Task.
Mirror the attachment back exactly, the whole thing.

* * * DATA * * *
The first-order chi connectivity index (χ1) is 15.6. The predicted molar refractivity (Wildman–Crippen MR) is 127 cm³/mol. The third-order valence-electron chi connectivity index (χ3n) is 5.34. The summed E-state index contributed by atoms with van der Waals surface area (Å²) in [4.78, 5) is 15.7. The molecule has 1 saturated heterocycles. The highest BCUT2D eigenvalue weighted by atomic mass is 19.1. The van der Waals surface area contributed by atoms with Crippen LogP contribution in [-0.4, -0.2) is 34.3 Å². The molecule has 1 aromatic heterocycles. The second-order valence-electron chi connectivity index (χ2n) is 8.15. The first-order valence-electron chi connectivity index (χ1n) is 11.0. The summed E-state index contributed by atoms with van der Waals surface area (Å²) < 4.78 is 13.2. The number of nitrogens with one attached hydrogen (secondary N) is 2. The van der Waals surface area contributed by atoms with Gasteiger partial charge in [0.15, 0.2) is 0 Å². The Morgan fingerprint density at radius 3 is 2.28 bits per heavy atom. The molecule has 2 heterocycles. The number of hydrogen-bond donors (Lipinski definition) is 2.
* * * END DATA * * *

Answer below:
The first-order chi connectivity index (χ1) is 15.6. The predicted molar refractivity (Wildman–Crippen MR) is 127 cm³/mol. The third-order valence-electron chi connectivity index (χ3n) is 5.34. The summed E-state index contributed by atoms with van der Waals surface area (Å²) in [4.78, 5) is 15.7. The molecule has 1 saturated heterocycles. The highest BCUT2D eigenvalue weighted by atomic mass is 19.1. The van der Waals surface area contributed by atoms with Crippen LogP contribution in [-0.4, -0.2) is 34.3 Å². The molecule has 1 aromatic heterocycles. The second-order valence-electron chi connectivity index (χ2n) is 8.15. The first-order valence-electron chi connectivity index (χ1n) is 11.0. The summed E-state index contributed by atoms with van der Waals surface area (Å²) < 4.78 is 13.2. The number of nitrogens with one attached hydrogen (secondary N) is 2. The van der Waals surface area contributed by atoms with Gasteiger partial charge in [0.15, 0.2) is 0 Å². The Morgan fingerprint density at radius 3 is 2.28 bits per heavy atom. The molecule has 2 heterocycles. The number of hydrogen-bond donors (Lipinski definition) is 2.